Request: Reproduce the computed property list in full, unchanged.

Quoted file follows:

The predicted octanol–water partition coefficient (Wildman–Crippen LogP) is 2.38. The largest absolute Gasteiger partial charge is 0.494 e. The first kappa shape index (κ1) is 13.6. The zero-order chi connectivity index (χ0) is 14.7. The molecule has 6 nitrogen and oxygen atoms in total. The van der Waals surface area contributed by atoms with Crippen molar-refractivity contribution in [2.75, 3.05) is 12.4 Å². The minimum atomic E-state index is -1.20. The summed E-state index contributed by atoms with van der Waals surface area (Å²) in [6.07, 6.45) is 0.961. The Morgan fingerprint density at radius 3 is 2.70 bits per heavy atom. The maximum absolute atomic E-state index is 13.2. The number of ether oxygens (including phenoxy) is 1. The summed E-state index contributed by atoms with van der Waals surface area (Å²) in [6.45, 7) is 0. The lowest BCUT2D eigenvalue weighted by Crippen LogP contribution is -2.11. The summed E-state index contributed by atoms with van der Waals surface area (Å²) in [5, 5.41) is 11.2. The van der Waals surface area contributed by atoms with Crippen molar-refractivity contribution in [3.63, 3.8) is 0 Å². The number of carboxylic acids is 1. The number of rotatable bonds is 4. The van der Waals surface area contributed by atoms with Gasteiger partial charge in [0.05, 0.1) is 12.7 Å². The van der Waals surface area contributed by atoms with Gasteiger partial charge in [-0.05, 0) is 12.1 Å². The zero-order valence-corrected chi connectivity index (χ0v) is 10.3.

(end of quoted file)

The predicted octanol–water partition coefficient (Wildman–Crippen LogP) is 2.38. The largest absolute Gasteiger partial charge is 0.494 e. The first kappa shape index (κ1) is 13.6. The zero-order chi connectivity index (χ0) is 14.7. The molecule has 6 nitrogen and oxygen atoms in total. The van der Waals surface area contributed by atoms with Crippen molar-refractivity contribution in [2.75, 3.05) is 12.4 Å². The minimum atomic E-state index is -1.20. The summed E-state index contributed by atoms with van der Waals surface area (Å²) in [6.07, 6.45) is 0.961. The Morgan fingerprint density at radius 3 is 2.70 bits per heavy atom. The maximum absolute atomic E-state index is 13.2. The number of ether oxygens (including phenoxy) is 1. The summed E-state index contributed by atoms with van der Waals surface area (Å²) in [6.45, 7) is 0. The lowest BCUT2D eigenvalue weighted by Crippen LogP contribution is -2.11. The summed E-state index contributed by atoms with van der Waals surface area (Å²) in [5, 5.41) is 11.2. The van der Waals surface area contributed by atoms with Crippen molar-refractivity contribution in [3.63, 3.8) is 0 Å². The number of carboxylic acids is 1. The number of rotatable bonds is 4. The van der Waals surface area contributed by atoms with Gasteiger partial charge in [0.05, 0.1) is 12.7 Å². The van der Waals surface area contributed by atoms with Gasteiger partial charge in [-0.05, 0) is 12.1 Å². The zero-order valence-corrected chi connectivity index (χ0v) is 10.3.